Tempromandibular Joint (TMJ)
TMJ is the Temporomandibular joint — if you have problems with the TMJ you have TMD (temporal mandibular dysfunction) or TMJD. (temporal mandibular joint dysfunction)
There are only a few reasons that TMD is a direct result of problems with the TMJ itself. These include but are not limited to: direct trauma to the head or jaw, arthritis in the TMJ itself, and disc disease of the disc involved in the joint.
Most professionals believe that about 90% all TMD originates elsewhere in the body.
Anatomy of the TMJ
The articular disc, located between the temporal fossa and the condyle of the mandible, is an extra strong piece of cartilage that has minimal blood flow, its job is not only to take pressure when we open/close the jaw, but it also keeps the joint space open thereby preventing the bone from rubbing on bone. The disc is not innervated, so pain is not felt from here.
If we look in front of the disc, the lateral pterygoid comes from the sphenoid and the mandible and attaches to the anterior portion of the disc. When we open the jaw this muscle pulls the disc forward, keeping it between the condyle and temporal bone.
We have several muscles and some elastic tissue that assist with the closing of the jaw. The retrodiscal elastic tissue attaches from the back of the zygomatic process of the temporal bone to the posterior portion of the disc. Because it is composed primarily of elastic connective tissue, it is able to stretch and come back, stretch and come back when the mouth opens and closes. It is highly innervated, so this is one place TMJ pain comes from.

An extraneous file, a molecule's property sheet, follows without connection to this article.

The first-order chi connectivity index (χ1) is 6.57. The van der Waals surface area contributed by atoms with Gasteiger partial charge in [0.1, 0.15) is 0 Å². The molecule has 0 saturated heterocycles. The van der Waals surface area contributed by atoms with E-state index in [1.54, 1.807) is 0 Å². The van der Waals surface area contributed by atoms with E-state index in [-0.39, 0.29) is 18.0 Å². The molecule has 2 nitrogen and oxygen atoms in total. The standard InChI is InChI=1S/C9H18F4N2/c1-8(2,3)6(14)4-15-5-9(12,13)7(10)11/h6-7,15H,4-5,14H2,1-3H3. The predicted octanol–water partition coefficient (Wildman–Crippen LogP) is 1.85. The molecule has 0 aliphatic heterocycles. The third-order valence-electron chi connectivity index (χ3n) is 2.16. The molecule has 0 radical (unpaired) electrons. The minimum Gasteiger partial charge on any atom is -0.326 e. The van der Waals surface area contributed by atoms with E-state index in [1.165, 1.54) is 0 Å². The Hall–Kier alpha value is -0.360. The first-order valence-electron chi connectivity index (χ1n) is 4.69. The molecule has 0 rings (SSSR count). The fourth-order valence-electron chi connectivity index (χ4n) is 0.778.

As stated above most professionals believe that 90% of all TMD comes from someplace other than the TMJ itself.
Secondary causes of TMD include:
- Craniosacral dysfunction — one of the temporal bones is not moving or the sacrum might be stuck
- Poor posture
- Dental problems — missing teeth, extractions or bruxism (grinding teeth)
- Malocclusions — one side touches before the other
- Braces — there is an undocumented correlation between scoliosis and braces in teenage girls
- Neurological Problems — bell’s palsy or problems with CN5. All of the muscles that are involved with closing the mouth are innervated by CN 5 — the trigeminal nerve. If these muscles are tight it causes us to clench our teeth.
- Nutrition — heavy metal toxicity – muscle spasms or cramps
- Ear Problems — the inner ear is close to the jaw when opening and closing the mouth
- Stress and emotional problems — When we get stressed we tend to chew or clench our jaw; all of these muscles are innervated by CN 5, the trigeminal nerve. Stress can increase our level of alertness and trigger the Reticular alarm system (RAS).
Therefore, if we are going to address the TMJ we need to treat the entire body.
Craniosacral Therapy and TMD
Pain can be felt when the lateral pterygoid muscle does not relax. The disc can get trapped forward and the condyle gets stuck in midrange, this is painful because the retrodiscal tissue, that has that nerve supply, is being over stretched. Also, If the condyle does return to the closed position it is now riding on and compressing the retrodiscal tissues and again this is painful.
Pain can also occur if the retrodiscal tissues lose control or becomes overstretched and loses the ability to bring the disc back. The disc moves forward and stays forward and the condyle compresses the retrodiscal tissues.
Craniosacral TMJ techniques help to break the pain cycle by relaxing the muscles.Back to top of page